The viaduct at Ribblehead.


Chapel le Dale (Old School Bunkhouse),

Yorkshire Dales

8th - 10th May 2009



Pen-y-Ghent cafe in the village of Horton, on the Pennine Way.



The Old School Bunkhouse in Chapel Le Dale is the one venue in the Xerox Hiking Club calendar that has been visited annually for a number of years now. Owing to its location, it provides an opportunity to climb what is known as the Three Peaks, which comprises the mountains of Whernside at 736 metres, Ingleborough at 723 metres and Pen-y-Ghent at 694 metres. Though I had never done all three peaks in the same day, as has been accomplished by many, I had never ascended Pen-y-Ghent either. That was about to change, however, on Saturday 9th May, 2009. I joined a small group including Andy and Maeve Weber, Martin Lighten and Vanda Ralevska. My memory of that day having long since faded, I do recall that we drove from the bunkhouse to a car park in the village of Horton (we might even have taken the train) and we it was from here that we commenced our walk. Though a circular walk to Horton is one of the popular walks, this was not the planned route today, Maeve assuming map reading responsibilities.



On the approach to the summit of Pen-y-Ghent from Brackenbottom Scar, on the Pennine Way.


View back towards Brackenbottom Scar on the approach to the summit of Pen-y-Ghent , on the Pennine Way.



The final slog to the summit of Pen-y-Ghent at Gavel Rigg, on the Pennine Way.




Views from the summit of Pen-y-Ghent, on the Pennine Way.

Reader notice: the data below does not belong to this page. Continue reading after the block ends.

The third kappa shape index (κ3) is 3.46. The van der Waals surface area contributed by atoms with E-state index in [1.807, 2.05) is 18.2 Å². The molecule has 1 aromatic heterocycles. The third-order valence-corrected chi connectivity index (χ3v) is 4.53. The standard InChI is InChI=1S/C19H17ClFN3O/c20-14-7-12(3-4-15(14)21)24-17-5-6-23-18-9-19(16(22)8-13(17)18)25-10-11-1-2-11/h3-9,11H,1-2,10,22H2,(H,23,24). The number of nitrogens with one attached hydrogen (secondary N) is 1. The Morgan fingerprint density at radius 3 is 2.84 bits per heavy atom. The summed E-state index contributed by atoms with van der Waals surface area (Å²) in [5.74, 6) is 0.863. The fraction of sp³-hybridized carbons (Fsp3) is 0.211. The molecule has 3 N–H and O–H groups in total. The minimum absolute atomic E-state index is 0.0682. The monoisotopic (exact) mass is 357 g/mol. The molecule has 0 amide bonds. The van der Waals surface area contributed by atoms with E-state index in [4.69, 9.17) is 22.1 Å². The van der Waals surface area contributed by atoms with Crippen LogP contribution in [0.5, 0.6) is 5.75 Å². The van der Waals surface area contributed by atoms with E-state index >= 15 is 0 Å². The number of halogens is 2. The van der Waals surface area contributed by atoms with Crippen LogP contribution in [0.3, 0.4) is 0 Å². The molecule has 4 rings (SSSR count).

The weather wasn't the greatest either, being overcast, windswept and intermittent rain. The classic path to the summit of Pen-y-Ghent is a relatively straight-forward and clear path via Brackenbottom Farm following a wall as one climbs towards Brackenbottom Scar. En route one joins the Pennine Way from the direction of Malham Tarn. The walk looks deceptively easy, though the summit, where we stopped for a tea and lunch break in the shelter of stone walls at the trig point, does not always remain in view en route when approached from this, the southern side. The last section from Gavel Rigg is where the climb assumes its steepest gradient, as one negotiates the snout first and then the brow of Pen-y-Ghent. From the summit we descended along the Pennine Way path that would ultimately lead us back to Ribblehead, though not before we crossed difficult, boggy seemingly endless moorland terrain - this may have been that we deviated from the path across Horton Moor, though I do not recall. It was just before we reached Ribblehead that the weather deteriorated rapidly and it did not take much for us to terminate the walk at the Station Inn pub, though Martin and Vanda decided to push on towards Whernside. We were soon joined by others who had taken a different route. Upon leaving the pub, it began to rain heavily, as we took the path underneath the viaduct back to the bunkhouse at Chapel Le Dale. If we arrived back drenched and soaked, it was probably nothing like the state Martin and Vanda found themselves in.


Tea-break on Pen-y-Ghent, on the Pennine Way, Martin & Vanda; Maeve, Andy & Martin.



On the descent from the summit of Pen-y-Ghent towards Ribblehead down Pen-y-Ghent side.


Donning jackets on the descent from the summit of Pen-y-Ghent, as the chill sets in - Maeve, Martin and Vanda.






Numerous views of the landscape and viaduct on the approach to Ribblehead.


Tufts of grass typical of that found on the Yorkshire Dales landscape.


A final bridge to cross- Cam Beck?



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